Sacred Soil

Our lives at the gates
June 9, 2013, 10:15 am
Filed under: Sermons

1 Kings 17:17–24
Psalm 30
Galatians 1:11–24
Luke 7:11–17

This widow, the widow of Nain, was stuck in an impossible place as she watched her only son carried out on a bier that day. A bier is much like a stretcher, an open span of canvas wrapped around poles. Her son’s body would have been wrapped in cloth, his form exposed in this funeral procession. This woman, this widow, watched her child, her livelihood, carried bodily out of her life. Through the gates of the town. Her grief must have consumed her, knowing that her son’s life was cut short, and knowing that it meant the same fate for her. In the ancient world a woman with no son and no husband had to rely on charity to get by—and much like today charity was no way to thrive. At that gate, her former life was gone, all she could see going forward was death.

And so often we find ourselves at a similar gate. Now the stakes may not be so clear for us. We may not be able to point at the stretcher and say, this is my child whom I raised. Though, some of us could. Our passage at this gate may not put us at risk for losing our very livelihood—though it might. For some it’s just a medical bill, or foreclosure notice away. But, most of us do know what it is like to see our lives changing, our dreams dying—never to be the same again—and wanting to hold on to familiarity, to the real joy of that former life, to grab onto the bier and say: No. You do not get to take it all away.

And sometimes, we grab onto that bier without even knowing we’ve done it. Death is insidious and sneaks in, setting up camp. Like the creeping business of our daily survival: we get so consumed with meetings, commuting, getting our kids to school, the incidentals of life. The job we wanted doesn’t come through, the surgery didn’t go as planned. And then there is the challenge of money. The bills, the mortgage, the credit cards, fines, fees, all contend with our need just to make ends meet. The cycle is endless, the pace is impossible. And before we know it, we are at the gate of the town watching the life we hoped for, where everything is whole, being carried out on bier—its form exposed. Lifeless. And our response is to grab on tightly, hold on for dear life—but it’s already gone.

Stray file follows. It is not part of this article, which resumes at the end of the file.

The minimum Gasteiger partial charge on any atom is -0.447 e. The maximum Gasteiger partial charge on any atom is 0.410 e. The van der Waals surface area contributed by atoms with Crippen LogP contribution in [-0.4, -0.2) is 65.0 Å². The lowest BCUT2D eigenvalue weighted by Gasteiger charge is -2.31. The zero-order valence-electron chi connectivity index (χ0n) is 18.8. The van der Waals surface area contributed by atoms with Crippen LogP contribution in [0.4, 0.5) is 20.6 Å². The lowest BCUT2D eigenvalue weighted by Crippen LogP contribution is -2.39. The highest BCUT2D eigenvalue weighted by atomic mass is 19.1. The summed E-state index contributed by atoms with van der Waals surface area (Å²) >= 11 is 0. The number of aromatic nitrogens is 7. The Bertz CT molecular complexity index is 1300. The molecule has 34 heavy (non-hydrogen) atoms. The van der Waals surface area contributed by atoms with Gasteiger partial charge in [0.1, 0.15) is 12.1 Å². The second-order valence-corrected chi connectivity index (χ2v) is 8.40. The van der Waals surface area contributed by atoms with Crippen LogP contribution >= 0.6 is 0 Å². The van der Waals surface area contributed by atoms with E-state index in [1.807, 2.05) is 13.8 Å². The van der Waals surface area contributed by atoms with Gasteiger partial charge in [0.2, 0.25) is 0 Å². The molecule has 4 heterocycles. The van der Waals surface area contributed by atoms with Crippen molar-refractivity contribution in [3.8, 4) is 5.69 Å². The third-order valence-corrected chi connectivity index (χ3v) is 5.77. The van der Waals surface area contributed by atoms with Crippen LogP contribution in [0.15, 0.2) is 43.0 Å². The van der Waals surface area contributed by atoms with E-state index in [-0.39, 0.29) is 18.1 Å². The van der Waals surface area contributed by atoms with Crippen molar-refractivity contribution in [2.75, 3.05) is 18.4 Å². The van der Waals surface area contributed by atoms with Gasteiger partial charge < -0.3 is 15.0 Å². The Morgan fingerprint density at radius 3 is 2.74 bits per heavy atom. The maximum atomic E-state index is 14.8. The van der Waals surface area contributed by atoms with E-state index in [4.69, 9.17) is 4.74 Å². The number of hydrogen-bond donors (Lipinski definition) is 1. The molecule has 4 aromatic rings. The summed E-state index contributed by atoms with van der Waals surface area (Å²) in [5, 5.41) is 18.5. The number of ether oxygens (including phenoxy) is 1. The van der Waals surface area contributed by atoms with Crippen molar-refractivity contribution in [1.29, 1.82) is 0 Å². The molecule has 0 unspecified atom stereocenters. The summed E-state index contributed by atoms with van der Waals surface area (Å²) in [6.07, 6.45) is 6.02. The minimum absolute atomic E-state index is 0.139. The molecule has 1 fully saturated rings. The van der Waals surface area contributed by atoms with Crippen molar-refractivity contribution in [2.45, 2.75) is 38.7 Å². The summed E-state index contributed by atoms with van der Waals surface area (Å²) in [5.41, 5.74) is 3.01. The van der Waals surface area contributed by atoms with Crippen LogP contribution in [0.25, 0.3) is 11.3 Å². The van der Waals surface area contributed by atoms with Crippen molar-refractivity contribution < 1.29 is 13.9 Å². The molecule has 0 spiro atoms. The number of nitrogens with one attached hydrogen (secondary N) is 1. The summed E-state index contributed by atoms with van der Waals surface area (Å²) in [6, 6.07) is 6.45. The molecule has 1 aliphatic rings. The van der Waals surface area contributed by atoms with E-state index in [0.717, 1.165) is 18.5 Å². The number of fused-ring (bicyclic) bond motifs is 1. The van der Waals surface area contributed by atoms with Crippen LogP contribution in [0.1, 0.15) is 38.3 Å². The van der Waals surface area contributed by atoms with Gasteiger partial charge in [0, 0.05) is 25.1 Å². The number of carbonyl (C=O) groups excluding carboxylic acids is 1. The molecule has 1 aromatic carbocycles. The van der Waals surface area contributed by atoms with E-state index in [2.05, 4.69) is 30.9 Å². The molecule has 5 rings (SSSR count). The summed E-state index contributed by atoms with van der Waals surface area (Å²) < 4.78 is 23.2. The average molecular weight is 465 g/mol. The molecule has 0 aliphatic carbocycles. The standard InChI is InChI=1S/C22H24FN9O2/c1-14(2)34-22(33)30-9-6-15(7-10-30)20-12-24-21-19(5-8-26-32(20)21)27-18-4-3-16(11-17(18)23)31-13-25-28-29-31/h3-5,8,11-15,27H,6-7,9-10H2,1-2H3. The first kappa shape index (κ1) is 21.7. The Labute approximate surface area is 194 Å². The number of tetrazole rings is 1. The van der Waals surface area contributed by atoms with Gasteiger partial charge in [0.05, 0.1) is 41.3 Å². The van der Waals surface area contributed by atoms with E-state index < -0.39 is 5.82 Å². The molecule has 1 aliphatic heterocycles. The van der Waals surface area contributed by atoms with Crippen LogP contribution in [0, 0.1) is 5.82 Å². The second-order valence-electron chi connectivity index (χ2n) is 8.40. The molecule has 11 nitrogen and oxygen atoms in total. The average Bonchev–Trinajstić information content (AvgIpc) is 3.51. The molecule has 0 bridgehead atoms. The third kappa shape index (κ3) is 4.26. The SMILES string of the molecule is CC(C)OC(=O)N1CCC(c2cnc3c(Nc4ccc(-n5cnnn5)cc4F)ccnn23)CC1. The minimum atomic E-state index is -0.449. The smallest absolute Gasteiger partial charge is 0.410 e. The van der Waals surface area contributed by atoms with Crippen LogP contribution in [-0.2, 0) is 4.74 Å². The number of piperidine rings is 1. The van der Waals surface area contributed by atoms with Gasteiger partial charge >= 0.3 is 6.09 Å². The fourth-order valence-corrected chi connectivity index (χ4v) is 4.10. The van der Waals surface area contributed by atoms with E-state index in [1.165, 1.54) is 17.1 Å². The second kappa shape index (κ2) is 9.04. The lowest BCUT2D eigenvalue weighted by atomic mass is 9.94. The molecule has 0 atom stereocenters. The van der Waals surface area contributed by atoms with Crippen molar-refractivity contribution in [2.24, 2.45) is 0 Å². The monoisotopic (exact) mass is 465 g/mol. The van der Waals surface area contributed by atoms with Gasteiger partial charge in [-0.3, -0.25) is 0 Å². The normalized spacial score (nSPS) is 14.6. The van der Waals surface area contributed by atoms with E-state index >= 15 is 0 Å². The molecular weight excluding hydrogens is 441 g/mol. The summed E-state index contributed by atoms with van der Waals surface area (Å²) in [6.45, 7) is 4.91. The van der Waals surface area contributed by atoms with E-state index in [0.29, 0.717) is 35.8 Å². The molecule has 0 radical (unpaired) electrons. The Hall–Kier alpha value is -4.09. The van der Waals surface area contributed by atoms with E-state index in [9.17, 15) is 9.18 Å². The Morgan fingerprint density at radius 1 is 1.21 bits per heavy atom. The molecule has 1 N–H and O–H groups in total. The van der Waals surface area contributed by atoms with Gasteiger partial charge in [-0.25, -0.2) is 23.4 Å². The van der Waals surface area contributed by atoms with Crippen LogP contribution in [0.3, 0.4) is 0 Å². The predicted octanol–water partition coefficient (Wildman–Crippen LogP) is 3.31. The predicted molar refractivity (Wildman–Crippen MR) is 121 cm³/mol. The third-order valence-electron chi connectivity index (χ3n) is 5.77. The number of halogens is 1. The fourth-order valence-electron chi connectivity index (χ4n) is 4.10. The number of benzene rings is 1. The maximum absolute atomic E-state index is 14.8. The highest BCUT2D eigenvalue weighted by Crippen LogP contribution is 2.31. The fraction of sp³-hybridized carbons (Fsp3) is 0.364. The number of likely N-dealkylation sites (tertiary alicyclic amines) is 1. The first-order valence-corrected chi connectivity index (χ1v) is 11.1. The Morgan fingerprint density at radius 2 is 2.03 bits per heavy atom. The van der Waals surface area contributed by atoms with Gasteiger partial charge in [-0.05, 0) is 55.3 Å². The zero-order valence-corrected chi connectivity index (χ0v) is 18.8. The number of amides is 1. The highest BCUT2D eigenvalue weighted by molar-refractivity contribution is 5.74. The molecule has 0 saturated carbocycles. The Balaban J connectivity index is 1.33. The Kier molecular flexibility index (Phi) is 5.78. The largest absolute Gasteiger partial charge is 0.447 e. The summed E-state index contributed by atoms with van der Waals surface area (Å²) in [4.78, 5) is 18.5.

It is precisely at this moment that Jesus sees the widow. And Jesus has a special way of seeing. Somehow he is able to know that this woman is mother, this woman is widow, this woman has lost everything. As this bier is carried out of the town, she has been declared by society to be nothing. But, he sees the whole of her. Knows she is something, and he is moved. Moved to compassion. There is no test of faith here, no argument about merit or just desserts. Jesus sees her in the midst of swarming crowds and says to her: Do not weep.

Jesus sees us too. He sees us mother, father, brother, sister, man, woman, child. Beloved child. He sees each of us in our entirety too—with the same compassion. With clear vision, Jesus looks through all the crowding around us and sees us whole. For who we really are. The good, the bad.

It is this Jesus who reaches out to touch that bier, that death. Stunning everyone. Freezing the entire scene. He grabs on, taking the rotting corpse of this Widow’s life into his hand. And his grip, unlike ours, transforms death. He says to the young man: Rise. And he does. He sits up in that stretcher and begins to speak. And Jesus gives him back to his mother.